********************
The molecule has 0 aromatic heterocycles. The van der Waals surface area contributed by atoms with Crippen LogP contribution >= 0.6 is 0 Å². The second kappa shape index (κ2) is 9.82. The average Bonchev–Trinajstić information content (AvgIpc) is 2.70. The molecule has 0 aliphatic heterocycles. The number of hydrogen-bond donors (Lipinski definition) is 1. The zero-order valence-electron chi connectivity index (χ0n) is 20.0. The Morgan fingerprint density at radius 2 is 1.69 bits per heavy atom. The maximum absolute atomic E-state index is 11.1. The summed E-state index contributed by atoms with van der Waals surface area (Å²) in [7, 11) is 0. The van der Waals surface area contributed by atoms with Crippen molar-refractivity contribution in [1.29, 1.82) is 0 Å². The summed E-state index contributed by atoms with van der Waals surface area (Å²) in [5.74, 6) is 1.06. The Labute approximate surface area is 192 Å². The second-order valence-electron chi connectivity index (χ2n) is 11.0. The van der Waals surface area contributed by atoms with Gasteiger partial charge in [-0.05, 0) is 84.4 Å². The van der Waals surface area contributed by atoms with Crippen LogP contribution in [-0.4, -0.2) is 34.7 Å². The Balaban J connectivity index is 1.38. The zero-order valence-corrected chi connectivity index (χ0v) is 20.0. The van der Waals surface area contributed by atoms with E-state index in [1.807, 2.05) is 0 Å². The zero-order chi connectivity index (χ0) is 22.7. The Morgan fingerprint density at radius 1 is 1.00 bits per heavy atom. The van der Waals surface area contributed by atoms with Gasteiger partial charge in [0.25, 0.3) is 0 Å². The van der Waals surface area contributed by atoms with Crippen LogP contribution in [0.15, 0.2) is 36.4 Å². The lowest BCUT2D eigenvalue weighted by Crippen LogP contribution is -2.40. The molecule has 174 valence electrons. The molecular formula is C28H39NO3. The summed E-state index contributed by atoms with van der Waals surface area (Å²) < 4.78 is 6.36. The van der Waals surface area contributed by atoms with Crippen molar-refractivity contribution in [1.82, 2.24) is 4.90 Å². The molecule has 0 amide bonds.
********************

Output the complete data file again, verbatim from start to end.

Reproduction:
The molecule has 0 aromatic heterocycles. The van der Waals surface area contributed by atoms with Crippen LogP contribution >= 0.6 is 0 Å². The second kappa shape index (κ2) is 9.82. The average Bonchev–Trinajstić information content (AvgIpc) is 2.70. The molecule has 0 aliphatic heterocycles. The number of hydrogen-bond donors (Lipinski definition) is 1. The zero-order valence-electron chi connectivity index (χ0n) is 20.0. The Morgan fingerprint density at radius 2 is 1.69 bits per heavy atom. The maximum absolute atomic E-state index is 11.1. The summed E-state index contributed by atoms with van der Waals surface area (Å²) in [7, 11) is 0. The van der Waals surface area contributed by atoms with Crippen molar-refractivity contribution in [1.29, 1.82) is 0 Å². The summed E-state index contributed by atoms with van der Waals surface area (Å²) in [5.74, 6) is 1.06. The Labute approximate surface area is 192 Å². The second-order valence-electron chi connectivity index (χ2n) is 11.0. The van der Waals surface area contributed by atoms with Gasteiger partial charge in [-0.05, 0) is 84.4 Å². The van der Waals surface area contributed by atoms with Crippen LogP contribution in [-0.4, -0.2) is 34.7 Å². The Balaban J connectivity index is 1.38. The zero-order valence-corrected chi connectivity index (χ0v) is 20.0. The van der Waals surface area contributed by atoms with E-state index in [1.807, 2.05) is 0 Å². The zero-order chi connectivity index (χ0) is 22.7. The Morgan fingerprint density at radius 1 is 1.00 bits per heavy atom. The van der Waals surface area contributed by atoms with Gasteiger partial charge in [0.25, 0.3) is 0 Å². The van der Waals surface area contributed by atoms with Crippen LogP contribution in [0.15, 0.2) is 36.4 Å². The lowest BCUT2D eigenvalue weighted by Crippen LogP contribution is -2.40. The molecule has 174 valence electrons. The molecular formula is C28H39NO3. The summed E-state index contributed by atoms with van der Waals surface area (Å²) < 4.78 is 6.36. The van der Waals surface area contributed by atoms with Crippen molar-refractivity contribution in [1.82, 2.24) is 4.90 Å². The molecule has 0 amide bonds.